Gamma Knife Surgery
Gamma Knife Surgery to Treat Neurological such as Brain Tumours
Australia's first Gamma Knife
Gamma Knife surgery is a revolutionary tool that treats neurological conditions, such as brain tumours, without the need for invasive surgery.
The neurosurgical team at Macquarie Neurosurgery were the first Australian surgeons to use this tool, giving their patients the opportunity to access this cutting-edge treatment without having to travel overseas.
The highly skilled team have vast experience in the treatment and ongoing management of complex and niche neurological conditions.
Macquarie Neurosurgery’s specialists work with medical and radiation oncologists to provide a cutting-edge, cost-effective stereotactic radiosurgical service for patients.
What is Gamma Knife surgery?
Gamma Knife surgery is a form of stereotactic radiosurgery used to treat brain tumours and other neurological conditions. Stereotactic radiosurgery is a term applied to focussed, precise high doses of radiation delivered in a single setting.
The Gamma Knife was created in 1968 by Swedish neurosurgeon, Lars Leksell, who envisioned a treatment option that could reduce complications associated with brain operations. The technique has been used by leading neurosurgeons around the world for more than 40 years.
What conditions does Gamma Knife surgery treat?
The surgical team at Macquarie Neurosurgery use the Gamma Knife tool in the treatment of the following conditions:
Metastases - secondary brain tumours
Acoustic neuromas - benign tumours which arise on the hearing nerve inside the ear
Complicated meningiomas - benign tumours which from the lining inside the skull and are difficult to remove with surgical operations, due to the proximity of critical nerves
Arteriovenous malformations - developmental tangles of blood vessels which have a propensity for bleeding resulting in neurological deficits or death
- Tigeminal neuralgia - lancinating facial pain in one or more
trigeminal nerve distributions
- Pituitary Adenoma
- Glioblastoma Multiforme (GBM)
- Glomus Jugulare Tumours
Gamma Knife surgery can also treat certain other rare forms of cerebral disease.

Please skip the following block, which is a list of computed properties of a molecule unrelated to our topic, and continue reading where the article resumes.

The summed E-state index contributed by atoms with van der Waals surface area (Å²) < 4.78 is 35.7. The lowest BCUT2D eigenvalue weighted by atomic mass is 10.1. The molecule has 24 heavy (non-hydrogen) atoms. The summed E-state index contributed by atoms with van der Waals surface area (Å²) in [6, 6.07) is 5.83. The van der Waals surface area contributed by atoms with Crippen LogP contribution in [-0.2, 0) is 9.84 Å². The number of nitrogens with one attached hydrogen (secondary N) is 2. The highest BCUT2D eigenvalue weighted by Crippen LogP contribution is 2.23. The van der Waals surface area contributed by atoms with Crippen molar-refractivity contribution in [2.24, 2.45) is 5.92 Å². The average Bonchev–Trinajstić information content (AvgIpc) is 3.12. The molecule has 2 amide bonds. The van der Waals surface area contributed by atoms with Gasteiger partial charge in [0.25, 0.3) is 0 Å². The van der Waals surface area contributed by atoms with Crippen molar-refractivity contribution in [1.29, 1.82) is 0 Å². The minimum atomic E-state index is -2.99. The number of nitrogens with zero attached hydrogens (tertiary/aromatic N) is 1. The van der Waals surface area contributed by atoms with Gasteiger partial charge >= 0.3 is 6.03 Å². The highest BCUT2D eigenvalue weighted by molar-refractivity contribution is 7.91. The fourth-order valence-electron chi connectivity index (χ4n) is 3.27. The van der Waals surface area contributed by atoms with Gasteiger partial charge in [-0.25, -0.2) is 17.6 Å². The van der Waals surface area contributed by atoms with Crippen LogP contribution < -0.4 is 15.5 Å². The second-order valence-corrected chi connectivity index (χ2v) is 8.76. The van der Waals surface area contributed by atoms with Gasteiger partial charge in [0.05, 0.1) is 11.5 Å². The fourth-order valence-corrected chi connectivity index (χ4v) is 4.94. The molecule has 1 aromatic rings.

Much less invasive than traditional surgery
Because Gamma Knife surgery is a non-invasive treatment option, it reduces potential risks and complications associated with traditional brain surgery.
The treatment is performed in a single session in one day - and patients can return home after their treatment has been completed.
As there’s no need to operate, patients don’t experience any external trauma. Gamma Knife treatment is performed without needing to shave the patient’s head.
The Gamma Knife delivers 192 low dose beams of radiation to a tumour or lesion, which receives a very high dose of radiation as a result. Individually, the beams barely impact the brain tissue they pass through.
When compared with traditional brain surgery, Gamma Knife surgery results in less damage to healthy surrounding tissues because the treatment is very precise and targeted with micron accuracy.
Fewer risks than traditional surgery
The more serious risks associated with traditional brain surgery can include the following:
The need for additional treatments if the surgery was only partially or not at all successful
Incomplete removal of the tumour or lesion, resulting in a residual tumour requirement treatment
Because Gamma Knife surgery doesn’t involve operating or whole brain radiation, such risks are significantly reduced.
Approximately 20% of people who have some form of cancer will develop brain metastases (secondary tumours). In many of these cases, whole brain radiation is the only treatment option - and it isn’t necessarily effective because the dose is limited to what can be tolerated by the brain.
During Gamma Knife treatment, neurosurgeons are able to give a high dose of radiotherapy to individual legions and spots. This focused procedure allows the surgeons to treat as much of the brain as possible - without being limited by what the brain tolerates.
Rare and niche treatment
Macquarie Neurosurgery’s medical team are able to use Gamma Knife surgery to treat rare and niche conditions that can’t be treated with other forms of surgery and radiotherapy.
Gamma Knife surgery can also be used in patients who have tumours that are difficult to remove with traditional surgery. Acoustic neuromas, for example, are located on or near critical nerves, making operating challenging. Gamma Knife can also treat lesions which may otherwise be fatal if they can’t be operated on at all.
Gamma Knife multi-disciplinary team
The neurosurgeons at Macquarie Neurosurgery work together with radiation oncologists, medical oncologists and, in certain cases, ENT surgeons - all of whom form the practice’s Gamma Knife multidisciplinary team.
This team meet regularly to discuss each patient’s case as well as the optimal treatment and management - which, in cases involving Gamma Knife surgery, often involves medical and radiation oncology as well as neurosurgery.
The specialists of Macquarie Neurosurgery focus not only on excellent clinical care but also on educating future neurosurgeons.
They regularly participate in neurosurgical research and are committed to transferring the leading procedures and innovations to all patients.
Macquarie Neurosurgery’s alliance with Macquarie University and Macquarie University Hospital allows for the advancement of all areas of neurosurgery.
For more information on the Gamma Knife visit the Macquarie University Hospital Gamma Knife page.
GammaKnife surgery and Dr John Fuller were recently featured on 7 News in a story about what GammaKnife surgery is and the types of conditions it can treat. Miracle machine revolutionises brain surgery.